1. Post
      Author

      Dam, I wish I had chased him! Well done!
      He was fabulous, wasn’t he? I’ve been impressed by interviews he’s done that I’ve read, but Sunday won me waaay over.

      Thanks for dropping by Jo and sharing the Pete Evans love 🙂

  3. Hi Rachael, i have been wanting to see Pete Evans talk for sometime now and agree with the whole sugar thing. I must confess of being a sugar addict and each time i try to reduce the habit i get horrible headaches, is there a way of dealing with these?? i dont do headaches well at all. When you talk sugar free are you just meaning processed foods or all carbs in general?

    1. Post
      Author

      Hi Sally – Pete is well worth it if you get the chance 🙂

      I know sugar withdrawal can be hard to deal with (the fact that we withdraw from it is one of the ways you can tell it’s addictive!) but I promise it’s so worth it. For me, if the headache was really bad, I took paracetamol and stayed on the couch! But I also drank buckets of water with chlorophyll to help flush my liver, and ate a very clean diet – no coffee, no gluten, no dairy, no red meat – I was doing an overall detox when I stopped sugar. I had to sleep a lot for a couple of days too. There are different strategies you could use – it does depend on what you eat overall and what your body responds to.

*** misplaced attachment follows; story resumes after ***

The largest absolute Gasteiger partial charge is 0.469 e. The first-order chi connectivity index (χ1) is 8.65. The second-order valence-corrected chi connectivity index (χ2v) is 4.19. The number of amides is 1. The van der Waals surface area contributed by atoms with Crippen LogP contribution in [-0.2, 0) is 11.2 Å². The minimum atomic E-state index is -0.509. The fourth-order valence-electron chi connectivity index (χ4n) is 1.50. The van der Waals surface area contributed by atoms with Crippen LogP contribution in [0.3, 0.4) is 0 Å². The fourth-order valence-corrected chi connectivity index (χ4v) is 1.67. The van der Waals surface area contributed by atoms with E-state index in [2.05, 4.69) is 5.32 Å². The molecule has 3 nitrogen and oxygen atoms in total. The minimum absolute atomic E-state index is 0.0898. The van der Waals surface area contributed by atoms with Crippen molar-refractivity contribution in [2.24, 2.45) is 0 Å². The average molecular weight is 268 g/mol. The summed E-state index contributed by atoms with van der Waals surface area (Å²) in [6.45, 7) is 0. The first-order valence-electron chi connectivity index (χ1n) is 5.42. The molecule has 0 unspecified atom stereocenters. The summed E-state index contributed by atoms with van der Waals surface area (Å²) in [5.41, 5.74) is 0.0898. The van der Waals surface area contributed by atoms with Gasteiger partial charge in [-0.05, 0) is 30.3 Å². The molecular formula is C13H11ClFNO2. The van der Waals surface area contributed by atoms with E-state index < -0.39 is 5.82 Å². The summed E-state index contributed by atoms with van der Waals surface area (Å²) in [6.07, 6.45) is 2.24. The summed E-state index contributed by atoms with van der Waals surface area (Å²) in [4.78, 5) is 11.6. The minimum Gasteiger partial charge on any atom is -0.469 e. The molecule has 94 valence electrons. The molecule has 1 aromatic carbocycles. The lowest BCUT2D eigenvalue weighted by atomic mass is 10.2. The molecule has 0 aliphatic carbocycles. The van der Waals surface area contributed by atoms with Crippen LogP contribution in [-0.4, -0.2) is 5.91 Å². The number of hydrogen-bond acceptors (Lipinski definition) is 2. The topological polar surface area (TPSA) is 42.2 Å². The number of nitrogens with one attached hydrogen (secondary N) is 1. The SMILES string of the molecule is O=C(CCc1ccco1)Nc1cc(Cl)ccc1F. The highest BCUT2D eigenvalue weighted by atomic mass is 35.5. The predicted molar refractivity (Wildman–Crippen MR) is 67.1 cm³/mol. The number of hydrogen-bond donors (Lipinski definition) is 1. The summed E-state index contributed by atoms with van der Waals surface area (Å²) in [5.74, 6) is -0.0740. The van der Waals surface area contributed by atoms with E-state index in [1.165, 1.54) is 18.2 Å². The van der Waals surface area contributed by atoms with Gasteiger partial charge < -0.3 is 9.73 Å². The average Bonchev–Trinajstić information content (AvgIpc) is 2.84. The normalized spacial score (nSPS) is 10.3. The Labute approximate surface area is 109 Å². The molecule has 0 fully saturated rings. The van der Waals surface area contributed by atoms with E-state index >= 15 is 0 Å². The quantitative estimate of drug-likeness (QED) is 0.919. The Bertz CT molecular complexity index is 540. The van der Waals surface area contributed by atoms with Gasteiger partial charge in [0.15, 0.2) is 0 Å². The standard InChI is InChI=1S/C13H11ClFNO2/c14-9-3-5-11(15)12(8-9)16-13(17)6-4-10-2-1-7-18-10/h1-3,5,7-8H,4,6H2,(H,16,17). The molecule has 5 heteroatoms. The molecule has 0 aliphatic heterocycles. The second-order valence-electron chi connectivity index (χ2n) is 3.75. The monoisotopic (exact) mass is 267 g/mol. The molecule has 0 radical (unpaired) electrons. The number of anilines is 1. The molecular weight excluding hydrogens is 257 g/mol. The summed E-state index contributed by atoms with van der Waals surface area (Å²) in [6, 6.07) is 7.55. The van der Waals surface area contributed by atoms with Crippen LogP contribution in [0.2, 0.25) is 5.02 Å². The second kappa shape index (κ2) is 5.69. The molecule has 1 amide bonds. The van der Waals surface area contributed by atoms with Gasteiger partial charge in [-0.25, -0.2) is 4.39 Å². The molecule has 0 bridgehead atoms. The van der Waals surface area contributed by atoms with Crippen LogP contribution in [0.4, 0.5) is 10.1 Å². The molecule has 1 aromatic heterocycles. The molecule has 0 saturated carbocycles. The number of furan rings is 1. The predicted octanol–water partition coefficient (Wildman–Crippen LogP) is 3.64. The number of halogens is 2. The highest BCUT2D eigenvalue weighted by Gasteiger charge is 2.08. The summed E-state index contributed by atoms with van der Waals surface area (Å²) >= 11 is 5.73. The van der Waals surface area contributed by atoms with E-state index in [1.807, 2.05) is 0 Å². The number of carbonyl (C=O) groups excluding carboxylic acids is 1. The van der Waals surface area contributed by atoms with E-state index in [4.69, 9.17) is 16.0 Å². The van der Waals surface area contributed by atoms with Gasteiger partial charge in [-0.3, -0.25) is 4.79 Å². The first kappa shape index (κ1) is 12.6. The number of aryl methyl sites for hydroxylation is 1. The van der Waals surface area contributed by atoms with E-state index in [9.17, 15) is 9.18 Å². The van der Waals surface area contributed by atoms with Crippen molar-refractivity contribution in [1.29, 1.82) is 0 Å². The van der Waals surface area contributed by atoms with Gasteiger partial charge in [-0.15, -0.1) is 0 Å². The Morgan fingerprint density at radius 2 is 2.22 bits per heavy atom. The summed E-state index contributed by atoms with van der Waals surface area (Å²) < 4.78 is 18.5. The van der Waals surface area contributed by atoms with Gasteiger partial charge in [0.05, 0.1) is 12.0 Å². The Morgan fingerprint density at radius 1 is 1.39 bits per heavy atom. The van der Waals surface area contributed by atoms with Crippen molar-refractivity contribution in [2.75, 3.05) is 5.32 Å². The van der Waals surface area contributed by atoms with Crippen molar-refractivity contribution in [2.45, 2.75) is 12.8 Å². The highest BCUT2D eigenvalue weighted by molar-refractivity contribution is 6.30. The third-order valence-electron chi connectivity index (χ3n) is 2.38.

When I talk sugar-free I’m referring to the sweet stuff and processed foods. I eat fruit, but find most of it really sweet now so generally, it’s in a green smoothie. I use alternative sweeteners to bake for the kids, and for a healthy sweet treat should I ever feel like something.

      Good luck!

  4. I loved this read and also the story which, yes, I will steal too. I have to say, I do try to eat well and I am pretty strict with what my kids eat but I keep drifting back to that sugar addiction. They say it can take 8 times to quit smoking for it to stick (don’t worry I have never been down that path). I am wondering if its the same for sugar. I have quit 3 times now but as soon as I let just a small amount in, I am back in the depths of it.

    1. Post
      Author

      Hi Michelle ~ that’s the tricky thing with sugar, small amounts matter to some people. It’s like with any addictive substance – alcohol, drugs, nicotine – once your body has a hit, it craves another. In the case of sugar, it sets off the same pleasure response as cocaine and you need a bigger hit each time to get the same pay off.

      There are strategies you can use to beat sugar cravings, and I know that if my diet is clean and full of nutrients, then I don’t go looking for a sweet fix.